Eastbourne’s Chaseley plunges from ‘outstanding’ to ‘requires improvement’

Eastbourne’s Chaseley has fallen from ‘outstanding’ to ‘requires improvement’ following an inspection by the CQC (Care Quality Commission).

The care home in South Cliff, which treats people from 18+ with severe physical disabilities, received the rating after an inspection prompted by ‘safeguarding matters not being properly reported to the local authority’.

Chaseley Trust in Eastbourne (Photo by Jon Rigby)

Chaseley Trust in Eastbourne (Photo by Jon Rigby)

The latest CQC report, published on November 5 following a visit in August, said inspectors found evidence of breaches of regulations in relation to protecting people from abuse.

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Other issues included person-centred care, dealing with complaints, reporting significant events, and governance.

The CQC report says, “We looked for evidence that people were protected from abuse and avoidable harm. At the last inspection this key question was rated as good. At this inspection this key question has now deteriorated to requires improvement.”

Some aspects of the service were not always safe, the report said, and there was limited assurance about safety. There was an increased risk that people could be harmed, it found.

A person first alerted the CQC about the care home as they were concerned about their loved one’s safety.

Incidents which inspectors said should have been reported included a person who suffered injuries after being scalded, and one person who had gone missing when out on an activity. No action had been recorded about how to prevent the latter from happening again, and the incident was classed as a “near miss” by the registered manager.

Another incident involved an altercation with two people which had been described as a “safeguarding matter” in the records but had not been referred to the local authority safeguarding team to review.

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Other concerns raised included staffing levels. The report said the care provider confirmed they were at least nine staff short, with the equivalent of 28 shifts a week being covered by staff working overtime and agency staff.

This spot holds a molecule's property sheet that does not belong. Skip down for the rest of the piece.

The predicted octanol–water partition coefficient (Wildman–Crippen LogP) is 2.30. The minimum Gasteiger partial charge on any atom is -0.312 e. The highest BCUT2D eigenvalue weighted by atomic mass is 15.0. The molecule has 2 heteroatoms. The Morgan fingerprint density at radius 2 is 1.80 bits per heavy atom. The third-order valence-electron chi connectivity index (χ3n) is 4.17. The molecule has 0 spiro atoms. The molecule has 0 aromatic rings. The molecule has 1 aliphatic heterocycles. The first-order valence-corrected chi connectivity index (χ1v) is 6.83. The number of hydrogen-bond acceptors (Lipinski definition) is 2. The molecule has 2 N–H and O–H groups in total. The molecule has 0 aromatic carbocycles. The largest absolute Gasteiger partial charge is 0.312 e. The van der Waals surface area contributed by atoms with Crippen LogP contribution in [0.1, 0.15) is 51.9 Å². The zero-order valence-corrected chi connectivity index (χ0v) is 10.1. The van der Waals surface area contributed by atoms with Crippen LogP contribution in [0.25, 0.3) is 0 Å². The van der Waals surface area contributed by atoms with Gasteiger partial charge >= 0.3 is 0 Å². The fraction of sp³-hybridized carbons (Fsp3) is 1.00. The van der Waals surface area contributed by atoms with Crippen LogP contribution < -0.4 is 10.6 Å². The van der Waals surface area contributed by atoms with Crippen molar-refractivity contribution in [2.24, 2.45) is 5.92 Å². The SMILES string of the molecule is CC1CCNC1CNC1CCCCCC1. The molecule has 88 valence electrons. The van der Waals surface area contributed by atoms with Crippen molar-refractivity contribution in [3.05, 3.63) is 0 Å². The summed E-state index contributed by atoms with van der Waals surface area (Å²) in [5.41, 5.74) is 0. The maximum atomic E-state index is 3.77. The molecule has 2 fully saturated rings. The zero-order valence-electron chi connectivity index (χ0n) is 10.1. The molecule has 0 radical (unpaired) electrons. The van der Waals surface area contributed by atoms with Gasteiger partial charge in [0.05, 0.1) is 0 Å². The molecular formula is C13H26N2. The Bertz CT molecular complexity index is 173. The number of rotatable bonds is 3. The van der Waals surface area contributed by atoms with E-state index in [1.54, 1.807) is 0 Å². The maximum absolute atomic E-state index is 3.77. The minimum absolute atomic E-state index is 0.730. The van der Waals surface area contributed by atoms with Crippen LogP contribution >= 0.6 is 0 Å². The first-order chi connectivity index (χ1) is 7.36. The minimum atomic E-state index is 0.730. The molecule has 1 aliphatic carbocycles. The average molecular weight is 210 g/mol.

Inspectors observed on one day there were delays in response times and these went to emergency bells (after ten minutes with no response) twice because they had not been responded to.

One relative said in the report, “You can get outstanding care, when available, but it is not always available at the moment.”

Chaseley was rated ‘requires improvement’ in all sections of the report save the caring category, which had slipped from ‘outstanding’ in the previous report to ‘good’.

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Tracey May, Chair at Chaseley, said a plan has been drawn up to return the care home to its former excellence.

She said in a statement, “Recently, The Chaseley Trust received an inspection from the Care Quality Commission. You will remember in the previous inspection, Chaseley was found to be ‘Good’ in some categories of care home provision and ‘Outstanding’ in the majority.

“This time, the Home was found to be ‘Good’ in one particular area – that of ‘Caring’. The inspection shows that Chaseley provides a highly caring environment, but that some other areas of provision need improving.

“Already a plan to return Chaseley to its former excellence has been drawn up and is being put in place. Chaseley will be working closely with the CQC.

“The Trustees are delighted to be able to report that an exceptional and very successful individual has been contracted to begin work as CEO at the beginning of December. The Trustees will be able to reveal the new CEO’s identity imminently.

“We all look forward – Trustees and Staff – to returning Chaseley very soon to its position as an outstanding and much respected care home, working tirelessly to support its residents.”

View the full report on the CQC website, cqc.org.uk